Another interesting concept in health care is offered in the article “When Facebook is your Medical Record“. As implied by the title of the post, it will be interesting to see what’s developed & what’s been dropped as techniques in health care. From my own Facebook experiences I wonder how easy it is to find large numbers of patients and search their posts for health information. Any thoughts on this would be appreciated.

The next item that has caught my attention is the Nature article on biohackers entitled “Garage biotech: Life hackers“. This may not seem like science communication, but the amateur biologists had to gain excitement about science from somewhere before wanting to go out & convert their garage/basement into a lab. I’ve been hearing about DIYbio.org for at least a couple of years now, and recently found a ‘pre DIYbio blog‘, though it seems to be  inactive of late.

And for those of you with a subscription to Science, here’s an interesting article: “Reducing the Gender Achievement Gap in College Science: A Classroom Study of Values Affirmation“, which I found through a LinkedIn discussion. It describes a short, affirmative writing exercise performed off and on throughout the course of an intro physics class. The researchers report increased grades & class success for women in the affirmation group over women in the control group. Men did not show a difference. I’m not sure if writing about my core values would have been able to affirm me enough to raise my Physics grades – I wasn’t so much buying into the stereotype that men were better at Physics, more the fact that Physics just wasn’t my bag of tea. And the authors are quick to state that the intervention is only one tool, not a silver bullet, to solving the complex issue of gender inequity in science.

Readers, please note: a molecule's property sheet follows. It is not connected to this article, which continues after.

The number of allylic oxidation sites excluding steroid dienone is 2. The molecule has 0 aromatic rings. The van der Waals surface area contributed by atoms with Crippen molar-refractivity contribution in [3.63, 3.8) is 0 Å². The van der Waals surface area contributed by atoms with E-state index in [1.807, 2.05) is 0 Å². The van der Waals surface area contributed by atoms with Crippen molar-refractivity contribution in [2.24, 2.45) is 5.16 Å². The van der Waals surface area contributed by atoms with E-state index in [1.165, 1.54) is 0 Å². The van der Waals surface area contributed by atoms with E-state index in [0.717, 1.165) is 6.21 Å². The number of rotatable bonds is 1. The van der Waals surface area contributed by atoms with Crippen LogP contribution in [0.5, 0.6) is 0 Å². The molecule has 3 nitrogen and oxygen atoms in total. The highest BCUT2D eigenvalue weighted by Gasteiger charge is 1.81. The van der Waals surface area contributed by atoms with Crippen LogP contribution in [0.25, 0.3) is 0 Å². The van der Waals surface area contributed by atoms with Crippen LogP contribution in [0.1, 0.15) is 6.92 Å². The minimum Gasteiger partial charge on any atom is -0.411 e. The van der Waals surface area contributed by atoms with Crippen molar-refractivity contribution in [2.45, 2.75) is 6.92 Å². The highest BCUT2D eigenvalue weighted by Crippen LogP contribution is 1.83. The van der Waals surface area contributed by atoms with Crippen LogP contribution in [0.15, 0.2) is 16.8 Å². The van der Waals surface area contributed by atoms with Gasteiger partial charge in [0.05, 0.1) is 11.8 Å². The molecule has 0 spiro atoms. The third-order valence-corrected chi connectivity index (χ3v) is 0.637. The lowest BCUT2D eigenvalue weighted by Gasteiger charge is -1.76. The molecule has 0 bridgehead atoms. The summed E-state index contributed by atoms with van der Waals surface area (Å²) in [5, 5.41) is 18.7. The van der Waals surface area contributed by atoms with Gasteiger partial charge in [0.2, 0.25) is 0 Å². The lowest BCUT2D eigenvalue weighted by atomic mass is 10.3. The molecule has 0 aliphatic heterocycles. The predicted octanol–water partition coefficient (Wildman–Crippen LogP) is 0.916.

I’ll update this post with my continuingly random finds. Feel free to add your thoughts & finds here too…

Personal Genomics, tipping points and a personal perspective

ResearchBlogging.org Please indulge a long post from a personal perspective, what genomics is about to do for _me_. This is information that many, if not all, of our readers already know. I’ve been researching and working in either experimental biology or genomics for over 20 years. Ever since the beginning of the Human Genome Project , which coincidently started the same year I started my Ph.D. program, into my postdoctoral research at EMBL and now my work at OpenHelix, I’ve known that someday personal genomics was going to impact me, and millions of others, in a big way. Yet, it has always felt that it was one of those things that would be a decision I and we as a society didn’t have to make until we turned that corner that seemed always “just ahead.”